20 November 2015

America takes its borders seriously and it is religious


There is horror in parts of the European media, and among many Europeans, at the backlash in the US against Syrian refugees. A string of politicians chasing the Republican nomination have declared themselves against the President’s plan to harbour 10,000 Syrian refugees. The House of Representatives voted to make it more difficult for refugees to get in and the internet crackles with outrage about the risk from terrorists hiding among the refugees. State governors are pulling up the drawbridge and a poll suggests that more than half of Americans are opposed to allowing in Syrian refugees.

How can this be?

It is illustrates once again the gulf in understanding between Europe and the US, with both prone to misunderstanding the other. It was once fashionable on the centre-right of the US to call the French – the nation of Verdun and Napoleon – “cheese eating surrender monkeys” when they declined to help invade Iraq. The insult was daft. A weakened France had had a difficult 1940s? So what? So would any country stuck next door to Nazi Germany without the protection of a sea.

Now, we get the European misreading or misunderstanding of the US, on this refugees question.

America takes its borders extremely seriously, as anyone who flies there will testify. Even so, the question of whether it does enough, on its southern borders, to prevent illegal immigration is a live issue that will play a big part in the 2016 election. The idea that Americans have a right to decide who comes in and who does not is very strong in American life.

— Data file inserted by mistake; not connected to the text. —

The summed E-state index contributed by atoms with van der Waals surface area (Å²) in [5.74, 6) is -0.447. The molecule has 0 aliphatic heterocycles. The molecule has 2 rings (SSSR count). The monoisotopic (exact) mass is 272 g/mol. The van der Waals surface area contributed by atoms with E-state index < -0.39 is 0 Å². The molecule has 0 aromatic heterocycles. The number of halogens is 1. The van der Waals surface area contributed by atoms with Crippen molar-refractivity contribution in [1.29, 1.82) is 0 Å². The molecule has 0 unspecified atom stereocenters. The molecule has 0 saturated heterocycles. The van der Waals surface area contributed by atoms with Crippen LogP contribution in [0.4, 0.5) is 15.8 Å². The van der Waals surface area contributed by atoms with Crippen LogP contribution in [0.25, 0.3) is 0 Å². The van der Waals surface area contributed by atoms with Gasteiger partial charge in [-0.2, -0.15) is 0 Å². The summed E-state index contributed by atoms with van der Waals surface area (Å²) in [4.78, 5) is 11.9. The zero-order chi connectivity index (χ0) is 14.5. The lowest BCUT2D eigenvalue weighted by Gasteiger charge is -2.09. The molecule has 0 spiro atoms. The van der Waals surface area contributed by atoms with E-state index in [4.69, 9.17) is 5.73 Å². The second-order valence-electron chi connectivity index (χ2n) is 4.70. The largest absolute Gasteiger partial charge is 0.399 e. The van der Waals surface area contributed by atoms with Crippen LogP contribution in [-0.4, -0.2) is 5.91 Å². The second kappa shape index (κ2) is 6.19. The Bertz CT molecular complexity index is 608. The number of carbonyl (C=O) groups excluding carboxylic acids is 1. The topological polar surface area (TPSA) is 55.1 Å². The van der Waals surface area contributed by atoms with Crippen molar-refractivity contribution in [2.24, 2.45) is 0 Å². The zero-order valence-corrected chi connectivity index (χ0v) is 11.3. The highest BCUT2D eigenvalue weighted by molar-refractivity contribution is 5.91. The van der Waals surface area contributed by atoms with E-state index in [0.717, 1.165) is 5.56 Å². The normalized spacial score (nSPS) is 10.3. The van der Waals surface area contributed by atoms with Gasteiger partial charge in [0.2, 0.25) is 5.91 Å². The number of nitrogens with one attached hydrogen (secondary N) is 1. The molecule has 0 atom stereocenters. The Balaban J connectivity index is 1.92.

In Europe, with Schengen and a post-national let it all hang out – who cares about borders? – approach it is different, or has been until now.

But isn’t this US hypocrisy? Isn’t the US itself a nation of immigrants? Yes, and this is not a new debate. In the Progressive Era there was panic about immigration, with advocates of immigration lambasting those who were concerned, making exactly that point. Still, the mainstream view remained that controlling the country’s borders is a basic tenet of American life.

There is an additional complication. The US is more religious than Europe, or specifically it is more Christian. That means that when a candidate such as Jeb Bush says he will accept Christian refugees it sounds bizarre to many Europeans, and to American liberals, but not to many Americans who see it as the norm, as cultural commonsense.

A study by Pew in 2012 showed the extent of the gap. A whopping 50% of Americans think religion is very important, compared to only 17% of those questioned in the UK and 13% in France.

I am not even defending the current US position on Syrian refugees, merely observing that the American experience and concept of self-government and self-interest is different from the British or European experience. Of course, the wackier comments of Trump and Carson in particular are vile. Carson compared immigrants to “rabid dogs” the other day. But they are just extreme manifestations of views that are perfectly mainstream in the US. It’s no good shouting about it. Europeans should understand that it’s their country and they can do what they like.

Iain Martin is Editor of CapX